Our legal system must address medical errors as well. One of the best ways to serve patients is to avoid errors and prevent complications before they become injuries. Doctors and hospitals are constantly looking for ways to improve patient safety. Patient safety is improved when doctors and nurses exchange information about problems and solutions. Yet, in the litigious society in which we live, many doctors are afraid to discuss these efforts openly because they're afraid of getting sued. Doctors don't want to put anything on paper to improve health care quality because it might be given to a lawyer who's fishing around for a lawsuit.
I'm going to ask Congress to pass a law to make sure that information developed for the safety and care of patients is not used by lawyers against doctors and hospitals.
Patient safety also improves when doctors can have access to health records without delay. When a patient has a medical emergency far from home, the attending physician should have quick access to that person's medical records. Yet the health care industry, while progressing in many areas, has lagged in information technology. Right now, as you all know better than most, health care records are kept in different formats. Believe it or not, a lot of times on paper -- in files -- that can get lost.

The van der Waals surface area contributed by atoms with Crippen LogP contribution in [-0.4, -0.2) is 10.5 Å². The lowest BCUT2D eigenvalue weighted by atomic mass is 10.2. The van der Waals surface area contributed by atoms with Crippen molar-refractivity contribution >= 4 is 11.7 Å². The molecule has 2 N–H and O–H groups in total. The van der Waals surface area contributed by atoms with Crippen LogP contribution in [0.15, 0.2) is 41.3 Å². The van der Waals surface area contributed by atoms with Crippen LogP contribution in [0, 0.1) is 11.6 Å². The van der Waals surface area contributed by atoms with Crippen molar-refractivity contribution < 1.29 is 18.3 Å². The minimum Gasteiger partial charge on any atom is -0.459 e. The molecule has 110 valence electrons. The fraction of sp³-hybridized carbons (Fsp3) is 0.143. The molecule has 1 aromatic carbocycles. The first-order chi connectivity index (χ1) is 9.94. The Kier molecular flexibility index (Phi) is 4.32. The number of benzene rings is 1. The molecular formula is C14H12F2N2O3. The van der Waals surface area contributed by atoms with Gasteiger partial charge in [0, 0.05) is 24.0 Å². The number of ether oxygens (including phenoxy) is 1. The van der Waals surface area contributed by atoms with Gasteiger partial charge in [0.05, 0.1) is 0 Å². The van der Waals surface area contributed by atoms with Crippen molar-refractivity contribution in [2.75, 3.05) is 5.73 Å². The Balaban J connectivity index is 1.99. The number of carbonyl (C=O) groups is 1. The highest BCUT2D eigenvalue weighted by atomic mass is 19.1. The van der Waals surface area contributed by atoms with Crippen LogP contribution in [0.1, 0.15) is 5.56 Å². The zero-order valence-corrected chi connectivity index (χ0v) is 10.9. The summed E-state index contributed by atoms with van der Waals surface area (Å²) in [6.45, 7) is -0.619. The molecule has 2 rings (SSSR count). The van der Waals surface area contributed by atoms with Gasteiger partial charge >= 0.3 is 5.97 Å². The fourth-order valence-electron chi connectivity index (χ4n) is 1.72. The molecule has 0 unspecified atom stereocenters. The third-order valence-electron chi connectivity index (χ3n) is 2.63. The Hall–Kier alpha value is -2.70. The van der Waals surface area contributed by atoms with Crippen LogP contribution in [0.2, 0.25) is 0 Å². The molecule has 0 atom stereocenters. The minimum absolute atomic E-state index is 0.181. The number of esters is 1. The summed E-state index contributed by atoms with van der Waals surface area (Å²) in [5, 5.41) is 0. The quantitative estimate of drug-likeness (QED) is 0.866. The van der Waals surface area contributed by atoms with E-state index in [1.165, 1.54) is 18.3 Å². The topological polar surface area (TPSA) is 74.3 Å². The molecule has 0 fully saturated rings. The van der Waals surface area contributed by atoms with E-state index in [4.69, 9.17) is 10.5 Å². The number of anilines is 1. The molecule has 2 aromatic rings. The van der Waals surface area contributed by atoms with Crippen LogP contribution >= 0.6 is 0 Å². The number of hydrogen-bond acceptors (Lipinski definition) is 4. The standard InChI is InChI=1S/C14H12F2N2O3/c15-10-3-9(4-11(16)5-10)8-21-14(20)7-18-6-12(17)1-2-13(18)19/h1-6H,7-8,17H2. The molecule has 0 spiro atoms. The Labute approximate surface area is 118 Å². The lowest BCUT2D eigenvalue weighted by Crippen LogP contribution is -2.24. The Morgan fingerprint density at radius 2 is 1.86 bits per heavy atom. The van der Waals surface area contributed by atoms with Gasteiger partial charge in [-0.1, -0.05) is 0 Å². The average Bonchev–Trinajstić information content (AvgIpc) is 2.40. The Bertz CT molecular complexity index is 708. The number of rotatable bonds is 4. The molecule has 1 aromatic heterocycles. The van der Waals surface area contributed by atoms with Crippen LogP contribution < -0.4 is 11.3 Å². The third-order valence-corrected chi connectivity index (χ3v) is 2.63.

In the budget for next year, I propose an increase of 53 percent for funding to help hospitals use information technology to keep better records, to share that information with doctors so that we can continue to improve patient safety.
Tommy Thompson and his department are leading the way, and they're making good use of information technology. For example, they're using information technology for an online comparative guide to nursing homes. It's a good use of the Internet; it's a good way to speak directly to the consumers of America. Families are now able to compare nursing homes to one another; that makes sense. There's nothing like enhancing quality by holding people to account. They're able to compare on measures such as infection rates or how well patients are progressing in getting on their feet. It's a practical way to use the information technology.